author = "Lahens, {Nicholas F.} and Kavakli, {Ibrahim Halil} and Ray Zhang and Katharina Hayer and Black, {Michael B.} and Hannah Dueck and Angel Pizarro and Junhyong Kim and Rafael Irizarry and Thomas, {Russell S.} and Grant, {Gregory R.} and Hogenesch, {John B.}",
year = "2014",
month = "6",
day = "30",
doi = "10.1186/gb-2014-15-6-r86",
language = "English (US)",
volume = "15",
journal = "Genome Biology",
issn = "1474-7596",
publisher = "BioMed Central",
number = "6",

}

TY - JOUR

T1 - IVT-seq reveals extreme bias in RNA sequencing

AU - Lahens, Nicholas F.

AU - Kavakli, Ibrahim Halil

AU - Zhang, Ray

AU - Hayer, Katharina

AU - Black, Michael B.

AU - Dueck, Hannah

AU - Pizarro, Angel

AU - Kim, Junhyong

AU - Irizarry, Rafael

AU - Thomas, Russell S.

AU - Grant, Gregory R.

AU - Hogenesch, John B.

PY - 2014/6/30

Y1 - 2014/6/30

N2 - Background: RNA-seq is a powerful technique for identifying and quantifying transcription and splicing events, both known and novel. However, given its recent development and the proliferation of library construction methods, understanding the bias it introduces is incomplete but critical to realizing its value. Results: We present a method, in vitro transcription sequencing (IVT-seq), for identifying and assessing the technical biases in RNA-seq library generation and sequencing at scale. We created a pool of over 1,000 in vitro transcribed RNAs from a full-length human cDNA library and sequenced them with polyA and total RNA-seq, the most common protocols. Because each cDNA is full length, and we show in vitro transcription is incredibly processive, each base in each transcript should be equivalently represented. However, with common RNA-seq applications and platforms, we find 50% of transcripts have more than two-fold and 10% have more than 10-fold differences in within-transcript sequence coverage. We also find greater than 6% of transcripts have regions of dramatically unpredictable sequencing coverage between samples, confounding accurate determination of their expression. We use a combination of experimental and computational approaches to show rRNA depletion is responsible for the most significant variability in coverage, and several sequence determinants also strongly influence representation. Conclusions: These results show the utility of IVT-seq for promoting better understanding of bias introduced by RNA-seq. We find rRNA depletion is responsible for substantial, unappreciated biases in coverage introduced during library preparation. These biases suggest exon-level expression analysis may be inadvisable, and we recommend caution when interpreting RNA-seq results.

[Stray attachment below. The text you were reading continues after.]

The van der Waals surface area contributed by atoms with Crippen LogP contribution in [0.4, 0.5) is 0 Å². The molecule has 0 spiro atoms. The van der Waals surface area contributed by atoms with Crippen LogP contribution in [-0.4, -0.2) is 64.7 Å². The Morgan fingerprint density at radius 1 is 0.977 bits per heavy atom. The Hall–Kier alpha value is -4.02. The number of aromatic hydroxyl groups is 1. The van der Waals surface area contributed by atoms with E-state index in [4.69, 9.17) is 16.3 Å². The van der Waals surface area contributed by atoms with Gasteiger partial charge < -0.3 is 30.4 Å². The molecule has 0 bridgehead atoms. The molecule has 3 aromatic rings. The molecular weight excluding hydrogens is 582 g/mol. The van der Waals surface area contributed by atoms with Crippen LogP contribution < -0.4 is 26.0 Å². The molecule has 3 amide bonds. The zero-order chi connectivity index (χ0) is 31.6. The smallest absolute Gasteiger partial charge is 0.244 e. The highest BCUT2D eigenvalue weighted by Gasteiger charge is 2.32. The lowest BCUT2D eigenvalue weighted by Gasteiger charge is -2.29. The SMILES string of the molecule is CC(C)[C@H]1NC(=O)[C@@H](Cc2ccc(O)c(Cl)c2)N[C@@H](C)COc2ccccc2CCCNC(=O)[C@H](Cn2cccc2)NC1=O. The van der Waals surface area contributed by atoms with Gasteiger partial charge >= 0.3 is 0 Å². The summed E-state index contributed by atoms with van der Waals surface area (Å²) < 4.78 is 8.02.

AB - Background: RNA-seq is a powerful technique for identifying and quantifying transcription and splicing events, both known and novel. However, given its recent development and the proliferation of library construction methods, understanding the bias it introduces is incomplete but critical to realizing its value. Results: We present a method, in vitro transcription sequencing (IVT-seq), for identifying and assessing the technical biases in RNA-seq library generation and sequencing at scale. We created a pool of over 1,000 in vitro transcribed RNAs from a full-length human cDNA library and sequenced them with polyA and total RNA-seq, the most common protocols. Because each cDNA is full length, and we show in vitro transcription is incredibly processive, each base in each transcript should be equivalently represented. However, with common RNA-seq applications and platforms, we find 50% of transcripts have more than two-fold and 10% have more than 10-fold differences in within-transcript sequence coverage. We also find greater than 6% of transcripts have regions of dramatically unpredictable sequencing coverage between samples, confounding accurate determination of their expression. We use a combination of experimental and computational approaches to show rRNA depletion is responsible for the most significant variability in coverage, and several sequence determinants also strongly influence representation. Conclusions: These results show the utility of IVT-seq for promoting better understanding of bias introduced by RNA-seq. We find rRNA depletion is responsible for substantial, unappreciated biases in coverage introduced during library preparation. These biases suggest exon-level expression analysis may be inadvisable, and we recommend caution when interpreting RNA-seq results.

UR - http://www.scopus.com/inward/record.url?scp=84911861819&partnerID=8YFLogxK

UR - http://www.scopus.com/inward/citedby.url?scp=84911861819&partnerID=8YFLogxK

U2 - 10.1186/gb-2014-15-6-r86

DO - 10.1186/gb-2014-15-6-r86

M3 - Article

C2 - 24981968

AN - SCOPUS:84911861819

VL - 15

JO - Genome Biology

JF - Genome Biology

SN - 1474-7596

IS - 6

M1 - R86

ER -